It has been reported that today the House will vote on whether or not Puerto Rico will become the 52st state of the United States of America.
Puerto Rico is a U.S. territory since 1898. It is self-governing, but depends on Washington in matters of defense, monetary policy, immigration and customs. It's citizens cannot vote however in Presidential elections or in Congressional elections and this is based on Article One and Two of the U.S. Constitution.
Here's the inside scoop:
The bill,if passed, will require Puerto Rico to hold an election on a referendum asking it’s citizens, “Do you want to maintain the status quo?” Notice that it does not mention statehood.
In the past 40 years, Puerto Rico has voted three times on the question of becoming a state. Each time they voted it down. In 1998, voters were given four choices, A) statehood, B) sovereignty, C) modified commonwealth or D) None of the above. Option D got the majority. In 1967 and 1993, only options A, B and C were on the ballots. The options of independence or a modified commonwealth usually get only about 3% of the vote in 1998. Statehood got 46.6% and 46.7% in 1993 and 1998, only 39% in 1967.
The current drive is being pushed by the Democrats to placate to the Latino voters. If Puerto Rico does vote NO on the referendum detailed in HR2499, the next step would be to elect six representatives and two senators. A further vote for statehood may not necessarily be needed, thanks to the “Tennessee Plan”.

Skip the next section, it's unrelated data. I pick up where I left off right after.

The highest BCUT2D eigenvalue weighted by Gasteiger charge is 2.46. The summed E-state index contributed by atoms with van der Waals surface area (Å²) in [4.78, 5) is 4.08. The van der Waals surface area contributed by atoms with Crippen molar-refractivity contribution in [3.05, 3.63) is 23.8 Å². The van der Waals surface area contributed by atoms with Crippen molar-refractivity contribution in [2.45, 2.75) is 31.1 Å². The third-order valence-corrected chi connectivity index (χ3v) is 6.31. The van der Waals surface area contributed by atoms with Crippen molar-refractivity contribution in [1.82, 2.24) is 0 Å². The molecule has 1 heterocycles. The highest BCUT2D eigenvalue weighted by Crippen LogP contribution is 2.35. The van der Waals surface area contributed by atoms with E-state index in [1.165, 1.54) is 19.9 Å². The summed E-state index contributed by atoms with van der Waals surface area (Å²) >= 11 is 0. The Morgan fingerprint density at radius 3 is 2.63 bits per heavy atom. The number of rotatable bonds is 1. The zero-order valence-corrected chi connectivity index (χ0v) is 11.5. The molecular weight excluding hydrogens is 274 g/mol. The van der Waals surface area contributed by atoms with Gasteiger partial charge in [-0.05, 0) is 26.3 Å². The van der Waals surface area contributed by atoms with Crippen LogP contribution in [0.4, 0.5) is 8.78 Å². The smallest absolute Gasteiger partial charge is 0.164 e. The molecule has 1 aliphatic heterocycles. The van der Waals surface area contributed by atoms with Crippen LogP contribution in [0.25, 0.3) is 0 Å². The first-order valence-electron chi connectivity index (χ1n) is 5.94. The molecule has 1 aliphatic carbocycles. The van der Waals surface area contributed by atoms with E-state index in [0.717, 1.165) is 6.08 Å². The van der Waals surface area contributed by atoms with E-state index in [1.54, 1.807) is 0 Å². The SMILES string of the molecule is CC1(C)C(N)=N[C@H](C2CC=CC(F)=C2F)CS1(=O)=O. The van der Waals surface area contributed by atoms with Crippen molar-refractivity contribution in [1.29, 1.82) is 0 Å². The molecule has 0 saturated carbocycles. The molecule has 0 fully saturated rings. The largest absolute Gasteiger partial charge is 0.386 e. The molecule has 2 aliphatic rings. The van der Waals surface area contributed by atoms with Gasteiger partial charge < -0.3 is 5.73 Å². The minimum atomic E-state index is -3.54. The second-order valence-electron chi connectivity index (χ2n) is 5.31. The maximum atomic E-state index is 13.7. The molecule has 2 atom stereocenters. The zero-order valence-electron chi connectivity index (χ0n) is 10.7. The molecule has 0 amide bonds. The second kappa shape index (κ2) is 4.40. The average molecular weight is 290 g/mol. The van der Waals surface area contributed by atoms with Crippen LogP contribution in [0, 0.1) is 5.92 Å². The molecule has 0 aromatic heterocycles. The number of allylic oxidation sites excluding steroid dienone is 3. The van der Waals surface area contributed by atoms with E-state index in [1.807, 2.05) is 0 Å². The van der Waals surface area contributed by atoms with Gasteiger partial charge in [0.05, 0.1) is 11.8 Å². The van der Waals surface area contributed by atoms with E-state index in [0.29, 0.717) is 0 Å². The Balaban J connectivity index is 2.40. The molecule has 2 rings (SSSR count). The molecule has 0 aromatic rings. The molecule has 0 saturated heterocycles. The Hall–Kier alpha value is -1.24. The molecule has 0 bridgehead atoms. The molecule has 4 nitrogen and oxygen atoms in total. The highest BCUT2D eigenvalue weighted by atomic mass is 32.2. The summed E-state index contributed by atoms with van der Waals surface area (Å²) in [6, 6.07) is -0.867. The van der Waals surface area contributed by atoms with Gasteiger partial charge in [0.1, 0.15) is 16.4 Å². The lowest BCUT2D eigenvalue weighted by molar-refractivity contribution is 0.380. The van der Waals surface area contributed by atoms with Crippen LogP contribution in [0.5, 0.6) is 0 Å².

Tennessee, and later Alaska, entered the union by electing members for the House and Senate without applying to Congress for statehood. The elected officials just went to Washington, D.C. and demanded to be seated, and they were! In June of 2009, the United Nations Committee on Decolonization drafted a resolution calling for the United States to enact a process to change the current status of Puerto Rico. The Natural Resources Committee of the U.S. House of Representatives voted 30-8 in July, 2009 and passed HR 2499 – The Puerto Rico Democracy Act of 2009. If the citizens of Puerto Rico like their tax-free status and vote Yes on the referendum, HR2499 requires subsequent votes every eight years. I guess the Democrats want mandatory votes until they get it right!
This is not about helping out Puerto Ricans, it is not about being nice, it is about shoring up a voting block that will not likely dissipate for decades.
Thanks to Rightpundits.com